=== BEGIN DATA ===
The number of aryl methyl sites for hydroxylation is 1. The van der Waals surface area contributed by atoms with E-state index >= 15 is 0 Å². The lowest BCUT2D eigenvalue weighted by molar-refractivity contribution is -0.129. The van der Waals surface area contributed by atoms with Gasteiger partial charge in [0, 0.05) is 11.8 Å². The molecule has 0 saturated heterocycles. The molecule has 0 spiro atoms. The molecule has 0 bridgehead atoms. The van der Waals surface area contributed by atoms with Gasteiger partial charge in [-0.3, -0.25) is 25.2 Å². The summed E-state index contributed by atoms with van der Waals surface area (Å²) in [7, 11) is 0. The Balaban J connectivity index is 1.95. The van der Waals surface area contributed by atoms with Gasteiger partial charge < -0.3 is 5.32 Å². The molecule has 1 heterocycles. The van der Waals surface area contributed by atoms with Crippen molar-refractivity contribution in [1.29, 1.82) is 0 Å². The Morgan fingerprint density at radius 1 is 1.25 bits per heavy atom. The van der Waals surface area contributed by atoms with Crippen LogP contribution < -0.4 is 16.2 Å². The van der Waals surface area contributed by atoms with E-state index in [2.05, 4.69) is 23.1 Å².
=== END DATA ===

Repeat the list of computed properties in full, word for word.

The number of aryl methyl sites for hydroxylation is 1. The van der Waals surface area contributed by atoms with E-state index >= 15 is 0 Å². The lowest BCUT2D eigenvalue weighted by molar-refractivity contribution is -0.129. The van der Waals surface area contributed by atoms with Gasteiger partial charge in [0, 0.05) is 11.8 Å². The molecule has 0 saturated heterocycles. The molecule has 0 spiro atoms. The molecule has 0 bridgehead atoms. The van der Waals surface area contributed by atoms with Gasteiger partial charge in [-0.3, -0.25) is 25.2 Å². The summed E-state index contributed by atoms with van der Waals surface area (Å²) in [7, 11) is 0. The Balaban J connectivity index is 1.95. The van der Waals surface area contributed by atoms with Gasteiger partial charge < -0.3 is 5.32 Å². The molecule has 1 heterocycles. The van der Waals surface area contributed by atoms with Crippen molar-refractivity contribution in [1.29, 1.82) is 0 Å². The Morgan fingerprint density at radius 1 is 1.25 bits per heavy atom. The van der Waals surface area contributed by atoms with Crippen LogP contribution < -0.4 is 16.2 Å². The van der Waals surface area contributed by atoms with E-state index in [2.05, 4.69) is 23.1 Å².